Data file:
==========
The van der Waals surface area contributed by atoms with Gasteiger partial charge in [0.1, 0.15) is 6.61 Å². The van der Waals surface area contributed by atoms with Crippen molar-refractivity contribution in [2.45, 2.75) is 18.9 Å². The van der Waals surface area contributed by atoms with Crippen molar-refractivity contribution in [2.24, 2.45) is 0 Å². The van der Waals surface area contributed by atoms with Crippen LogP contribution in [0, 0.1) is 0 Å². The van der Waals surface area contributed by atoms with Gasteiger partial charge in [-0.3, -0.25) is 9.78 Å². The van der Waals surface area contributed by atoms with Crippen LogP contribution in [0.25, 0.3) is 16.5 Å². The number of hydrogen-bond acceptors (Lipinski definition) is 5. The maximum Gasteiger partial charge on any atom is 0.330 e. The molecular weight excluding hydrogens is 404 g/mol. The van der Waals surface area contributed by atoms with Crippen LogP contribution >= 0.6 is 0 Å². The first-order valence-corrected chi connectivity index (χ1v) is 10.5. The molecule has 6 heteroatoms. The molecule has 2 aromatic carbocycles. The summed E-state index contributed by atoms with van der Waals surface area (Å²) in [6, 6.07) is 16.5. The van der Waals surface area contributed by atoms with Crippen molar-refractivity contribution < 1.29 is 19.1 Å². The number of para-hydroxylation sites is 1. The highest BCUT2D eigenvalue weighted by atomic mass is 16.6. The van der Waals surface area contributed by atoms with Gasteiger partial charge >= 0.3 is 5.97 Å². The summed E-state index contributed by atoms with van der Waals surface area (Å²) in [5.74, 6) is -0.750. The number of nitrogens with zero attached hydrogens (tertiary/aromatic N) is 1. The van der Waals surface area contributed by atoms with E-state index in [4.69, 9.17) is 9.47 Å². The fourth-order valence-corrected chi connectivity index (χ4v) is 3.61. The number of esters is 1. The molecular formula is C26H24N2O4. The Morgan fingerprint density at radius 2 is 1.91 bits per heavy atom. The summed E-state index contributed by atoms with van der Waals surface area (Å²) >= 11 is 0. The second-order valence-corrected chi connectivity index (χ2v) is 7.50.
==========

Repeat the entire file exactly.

The van der Waals surface area contributed by atoms with Gasteiger partial charge in [0.1, 0.15) is 6.61 Å². The van der Waals surface area contributed by atoms with Crippen molar-refractivity contribution in [2.45, 2.75) is 18.9 Å². The van der Waals surface area contributed by atoms with Crippen molar-refractivity contribution in [2.24, 2.45) is 0 Å². The van der Waals surface area contributed by atoms with Crippen LogP contribution in [0, 0.1) is 0 Å². The van der Waals surface area contributed by atoms with Gasteiger partial charge in [-0.3, -0.25) is 9.78 Å². The van der Waals surface area contributed by atoms with Crippen LogP contribution in [0.25, 0.3) is 16.5 Å². The number of hydrogen-bond acceptors (Lipinski definition) is 5. The maximum Gasteiger partial charge on any atom is 0.330 e. The molecular weight excluding hydrogens is 404 g/mol. The van der Waals surface area contributed by atoms with Crippen LogP contribution >= 0.6 is 0 Å². The first-order valence-corrected chi connectivity index (χ1v) is 10.5. The molecule has 6 heteroatoms. The molecule has 2 aromatic carbocycles. The summed E-state index contributed by atoms with van der Waals surface area (Å²) in [6, 6.07) is 16.5. The van der Waals surface area contributed by atoms with Crippen molar-refractivity contribution < 1.29 is 19.1 Å². The number of para-hydroxylation sites is 1. The highest BCUT2D eigenvalue weighted by atomic mass is 16.6. The van der Waals surface area contributed by atoms with Gasteiger partial charge >= 0.3 is 5.97 Å². The summed E-state index contributed by atoms with van der Waals surface area (Å²) in [5.74, 6) is -0.750. The number of nitrogens with zero attached hydrogens (tertiary/aromatic N) is 1. The van der Waals surface area contributed by atoms with E-state index in [4.69, 9.17) is 9.47 Å². The fourth-order valence-corrected chi connectivity index (χ4v) is 3.61. The number of esters is 1. The molecular formula is C26H24N2O4. The Morgan fingerprint density at radius 2 is 1.91 bits per heavy atom. The summed E-state index contributed by atoms with van der Waals surface area (Å²) >= 11 is 0. The second-order valence-corrected chi connectivity index (χ2v) is 7.50.